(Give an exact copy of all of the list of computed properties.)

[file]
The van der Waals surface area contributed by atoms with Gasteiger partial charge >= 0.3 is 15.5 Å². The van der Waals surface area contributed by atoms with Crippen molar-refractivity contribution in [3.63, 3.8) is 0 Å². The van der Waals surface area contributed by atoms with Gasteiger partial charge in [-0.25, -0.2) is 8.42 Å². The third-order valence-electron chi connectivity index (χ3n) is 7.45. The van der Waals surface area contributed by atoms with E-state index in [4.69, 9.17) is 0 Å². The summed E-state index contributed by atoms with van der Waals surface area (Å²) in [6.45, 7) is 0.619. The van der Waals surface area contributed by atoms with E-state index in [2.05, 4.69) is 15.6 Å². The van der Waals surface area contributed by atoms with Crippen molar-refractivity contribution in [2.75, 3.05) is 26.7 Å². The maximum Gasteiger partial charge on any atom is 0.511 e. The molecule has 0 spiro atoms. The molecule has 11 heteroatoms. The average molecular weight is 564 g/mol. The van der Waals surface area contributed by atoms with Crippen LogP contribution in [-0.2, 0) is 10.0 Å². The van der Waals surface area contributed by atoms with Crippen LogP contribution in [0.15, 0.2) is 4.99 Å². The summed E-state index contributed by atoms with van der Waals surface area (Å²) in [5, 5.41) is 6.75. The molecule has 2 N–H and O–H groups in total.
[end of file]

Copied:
The van der Waals surface area contributed by atoms with Gasteiger partial charge >= 0.3 is 15.5 Å². The van der Waals surface area contributed by atoms with Crippen molar-refractivity contribution in [3.63, 3.8) is 0 Å². The van der Waals surface area contributed by atoms with Gasteiger partial charge in [-0.25, -0.2) is 8.42 Å². The third-order valence-electron chi connectivity index (χ3n) is 7.45. The van der Waals surface area contributed by atoms with E-state index in [4.69, 9.17) is 0 Å². The summed E-state index contributed by atoms with van der Waals surface area (Å²) in [6.45, 7) is 0.619. The van der Waals surface area contributed by atoms with E-state index in [2.05, 4.69) is 15.6 Å². The van der Waals surface area contributed by atoms with Crippen molar-refractivity contribution in [2.75, 3.05) is 26.7 Å². The maximum Gasteiger partial charge on any atom is 0.511 e. The molecule has 0 spiro atoms. The molecule has 11 heteroatoms. The average molecular weight is 564 g/mol. The van der Waals surface area contributed by atoms with Crippen LogP contribution in [-0.2, 0) is 10.0 Å². The van der Waals surface area contributed by atoms with Crippen LogP contribution in [0.15, 0.2) is 4.99 Å². The summed E-state index contributed by atoms with van der Waals surface area (Å²) in [5, 5.41) is 6.75. The molecule has 2 N–H and O–H groups in total.